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Post election concentration in the media and at coffee klatches around the state has centered on New Mexico turning a deep shade of blue and our chances of pork barrel opportunities now that we have five congressional seniority rookies.
Then, of course, there is the constant speculation about where Bill Richardson is going and why did he shave his beard. My theory on the latter is Barbara told him to shave it or else, if you get my drift.
An overheard quip about the whole election scenario is Jesus drew a line in the sand, warned us not to step over it and now that we did, Jesus help us. I doubt Jesus is big on drawing lines in the sand, but the prayer is fitting in any case.
Here’s a story that has been overlooked and I think Jesus would weigh in on my side on this one.
Let’s talk dirty. Or rather, let’s talk about talking dirty. There are shades of profane and rough talk from the commonly used “hell” and “damn it” to the more offensive expressions of dismay.
There is private language. The golfer who launches a perfect shot to the green only to see it glance off a sprinkler head into the lake may not be satisfied with a mere “oh shucks.”
If I hit my thumb with a hammer, you don’t want to be in the neighborhood. It starts with “you dirty ...” and goes downhill from there.
At issue in our land right now is public profanity and the first amendment rights of the profane to express it.
The Supreme Court recently debated Federal Communications Commission rules in a case filed by Fox Television Stations against the FCC for its clamp down on public swear words.
This is an appropriate debate, for sure. The specter of a government official deciding what we should watch, hear, or read is frightening. But there have to be some limits.
A couple of TV moments prompted the FCC to get tough.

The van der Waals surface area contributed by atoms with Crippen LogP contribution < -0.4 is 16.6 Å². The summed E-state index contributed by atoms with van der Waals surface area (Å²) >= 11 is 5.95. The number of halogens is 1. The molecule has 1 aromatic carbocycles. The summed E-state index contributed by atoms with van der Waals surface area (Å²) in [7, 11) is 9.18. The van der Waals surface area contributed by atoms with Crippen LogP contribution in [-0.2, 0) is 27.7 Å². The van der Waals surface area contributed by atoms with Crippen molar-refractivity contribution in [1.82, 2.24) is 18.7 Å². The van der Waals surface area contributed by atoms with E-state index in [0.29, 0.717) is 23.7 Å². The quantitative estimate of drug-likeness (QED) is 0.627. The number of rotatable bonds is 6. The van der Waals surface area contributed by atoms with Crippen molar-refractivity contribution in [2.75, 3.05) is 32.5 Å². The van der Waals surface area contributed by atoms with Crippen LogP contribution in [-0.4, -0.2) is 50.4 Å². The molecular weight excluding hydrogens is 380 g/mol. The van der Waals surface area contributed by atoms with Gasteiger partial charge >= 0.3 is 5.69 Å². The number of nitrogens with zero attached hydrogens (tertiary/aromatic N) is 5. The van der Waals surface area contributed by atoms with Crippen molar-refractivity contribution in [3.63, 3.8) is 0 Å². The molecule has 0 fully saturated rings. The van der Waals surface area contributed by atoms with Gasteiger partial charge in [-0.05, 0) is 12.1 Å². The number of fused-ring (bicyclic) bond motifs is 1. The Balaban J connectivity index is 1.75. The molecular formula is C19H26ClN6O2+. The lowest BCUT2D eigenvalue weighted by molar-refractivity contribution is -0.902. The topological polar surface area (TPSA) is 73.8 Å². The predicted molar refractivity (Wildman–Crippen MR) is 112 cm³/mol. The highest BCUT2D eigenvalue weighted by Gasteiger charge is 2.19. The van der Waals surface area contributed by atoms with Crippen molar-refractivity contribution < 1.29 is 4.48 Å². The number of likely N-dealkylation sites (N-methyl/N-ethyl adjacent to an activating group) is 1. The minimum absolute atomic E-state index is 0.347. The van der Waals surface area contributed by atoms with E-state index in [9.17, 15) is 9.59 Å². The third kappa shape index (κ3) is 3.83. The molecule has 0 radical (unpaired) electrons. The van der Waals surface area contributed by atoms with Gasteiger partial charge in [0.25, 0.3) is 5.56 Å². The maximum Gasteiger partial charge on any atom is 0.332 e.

One was the outburst of intellectual genius Nicole Richie who gushed after receiving an award for her show, “It’s not so f------ easy to remove cow s--- out of a Prada purse.” This girl must have gone to finishing school in a brothel.
Fox TV wants the FCC to ease up on the standards. Doing so, argued Solicitor General Gregory Garre, “could lead to Big Bird dropping the F-bomb on ‘Sesame Street.’”
Forgetting government rules and First Amendment rights, we have to wonder what happened to common sense.
There was a time when those in the public arena did not have to resort to profanity to be funny, clever or profound.
Two recent cases.
Chris Rock may be one of the funniest comedians on the planet, second only to Robin Williams.
But even for someone with my high degree of tolerance, Rock’s current HBO special prompts one to leave the TV room and head for the shower.
Second case: The Smothers Brothers recently graced New Mexico with an appearance at the Spencer Theater in Ruidoso.
These guys are 70ish and have been entertaining audiences for 40 years. Their Ruidoso show was brilliant in the choice of material, timing and comic instincts. And not a dirty reference or cuss word mars their performance.
Perhaps more important than what a Supreme Court will decide is what a public will tolerate.
So, for what it is worth, that’s my take on profan ... oh, no, I just spilled coffee on the keyboard. CRAP!
Ned Cantwell - firstname.lastname@example.org - once was an altar boy and is still quite innocent.